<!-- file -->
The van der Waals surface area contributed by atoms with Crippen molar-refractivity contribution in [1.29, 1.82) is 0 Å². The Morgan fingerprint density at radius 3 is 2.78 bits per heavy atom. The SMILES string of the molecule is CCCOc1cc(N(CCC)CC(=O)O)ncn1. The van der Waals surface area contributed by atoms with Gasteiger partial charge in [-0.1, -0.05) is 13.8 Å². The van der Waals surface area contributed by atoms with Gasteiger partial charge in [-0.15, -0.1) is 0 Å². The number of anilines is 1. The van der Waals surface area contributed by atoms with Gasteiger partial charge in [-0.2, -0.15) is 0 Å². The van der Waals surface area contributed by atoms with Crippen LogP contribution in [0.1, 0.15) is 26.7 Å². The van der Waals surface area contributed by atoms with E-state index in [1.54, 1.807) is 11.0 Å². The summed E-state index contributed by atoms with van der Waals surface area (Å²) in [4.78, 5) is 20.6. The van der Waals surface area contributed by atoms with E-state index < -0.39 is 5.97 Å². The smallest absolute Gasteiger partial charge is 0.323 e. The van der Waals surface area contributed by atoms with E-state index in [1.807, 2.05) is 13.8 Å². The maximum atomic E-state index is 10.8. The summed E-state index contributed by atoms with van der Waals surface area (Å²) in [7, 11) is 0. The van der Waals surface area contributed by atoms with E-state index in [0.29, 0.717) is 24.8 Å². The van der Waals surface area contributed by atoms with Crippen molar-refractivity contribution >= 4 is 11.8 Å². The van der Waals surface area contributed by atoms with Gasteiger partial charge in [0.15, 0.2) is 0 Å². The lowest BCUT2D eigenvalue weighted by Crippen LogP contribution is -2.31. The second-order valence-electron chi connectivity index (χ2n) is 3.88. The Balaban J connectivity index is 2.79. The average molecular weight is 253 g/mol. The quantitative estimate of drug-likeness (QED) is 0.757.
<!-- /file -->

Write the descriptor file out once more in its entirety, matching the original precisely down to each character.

The van der Waals surface area contributed by atoms with Crippen molar-refractivity contribution in [1.29, 1.82) is 0 Å². The Morgan fingerprint density at radius 3 is 2.78 bits per heavy atom. The SMILES string of the molecule is CCCOc1cc(N(CCC)CC(=O)O)ncn1. The van der Waals surface area contributed by atoms with Gasteiger partial charge in [-0.1, -0.05) is 13.8 Å². The van der Waals surface area contributed by atoms with Gasteiger partial charge in [-0.15, -0.1) is 0 Å². The number of anilines is 1. The van der Waals surface area contributed by atoms with Gasteiger partial charge in [-0.2, -0.15) is 0 Å². The van der Waals surface area contributed by atoms with Crippen LogP contribution in [0.1, 0.15) is 26.7 Å². The van der Waals surface area contributed by atoms with E-state index in [1.54, 1.807) is 11.0 Å². The summed E-state index contributed by atoms with van der Waals surface area (Å²) in [4.78, 5) is 20.6. The van der Waals surface area contributed by atoms with E-state index < -0.39 is 5.97 Å². The smallest absolute Gasteiger partial charge is 0.323 e. The van der Waals surface area contributed by atoms with E-state index in [1.807, 2.05) is 13.8 Å². The maximum atomic E-state index is 10.8. The summed E-state index contributed by atoms with van der Waals surface area (Å²) in [7, 11) is 0. The van der Waals surface area contributed by atoms with E-state index in [0.29, 0.717) is 24.8 Å². The van der Waals surface area contributed by atoms with Crippen molar-refractivity contribution >= 4 is 11.8 Å². The van der Waals surface area contributed by atoms with Gasteiger partial charge in [0.15, 0.2) is 0 Å². The lowest BCUT2D eigenvalue weighted by Crippen LogP contribution is -2.31. The second-order valence-electron chi connectivity index (χ2n) is 3.88. The Balaban J connectivity index is 2.79. The average molecular weight is 253 g/mol. The quantitative estimate of drug-likeness (QED) is 0.757.